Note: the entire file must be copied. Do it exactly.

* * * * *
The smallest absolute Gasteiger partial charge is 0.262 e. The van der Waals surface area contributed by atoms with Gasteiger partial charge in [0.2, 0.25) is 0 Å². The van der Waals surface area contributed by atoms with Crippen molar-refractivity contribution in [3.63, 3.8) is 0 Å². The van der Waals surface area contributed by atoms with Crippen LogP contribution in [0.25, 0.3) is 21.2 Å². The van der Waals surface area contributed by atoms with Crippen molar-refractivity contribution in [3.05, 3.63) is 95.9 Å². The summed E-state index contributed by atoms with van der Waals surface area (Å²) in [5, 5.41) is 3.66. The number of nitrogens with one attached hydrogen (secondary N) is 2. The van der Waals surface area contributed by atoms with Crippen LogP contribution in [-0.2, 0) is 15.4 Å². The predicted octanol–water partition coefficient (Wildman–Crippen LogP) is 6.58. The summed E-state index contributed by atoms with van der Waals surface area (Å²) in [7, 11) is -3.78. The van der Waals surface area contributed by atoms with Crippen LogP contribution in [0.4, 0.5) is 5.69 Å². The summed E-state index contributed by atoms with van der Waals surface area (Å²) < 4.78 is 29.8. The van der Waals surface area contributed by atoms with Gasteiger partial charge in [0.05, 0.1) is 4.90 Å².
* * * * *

The smallest absolute Gasteiger partial charge is 0.262 e. The van der Waals surface area contributed by atoms with Gasteiger partial charge in [0.2, 0.25) is 0 Å². The van der Waals surface area contributed by atoms with Crippen molar-refractivity contribution in [3.63, 3.8) is 0 Å². The van der Waals surface area contributed by atoms with Crippen LogP contribution in [0.25, 0.3) is 21.2 Å². The van der Waals surface area contributed by atoms with Crippen molar-refractivity contribution in [3.05, 3.63) is 95.9 Å². The summed E-state index contributed by atoms with van der Waals surface area (Å²) in [5, 5.41) is 3.66. The number of nitrogens with one attached hydrogen (secondary N) is 2. The van der Waals surface area contributed by atoms with Crippen LogP contribution in [-0.2, 0) is 15.4 Å². The predicted octanol–water partition coefficient (Wildman–Crippen LogP) is 6.58. The summed E-state index contributed by atoms with van der Waals surface area (Å²) in [7, 11) is -3.78. The van der Waals surface area contributed by atoms with Crippen LogP contribution in [0.4, 0.5) is 5.69 Å². The summed E-state index contributed by atoms with van der Waals surface area (Å²) < 4.78 is 29.8. The van der Waals surface area contributed by atoms with Gasteiger partial charge in [0.05, 0.1) is 4.90 Å².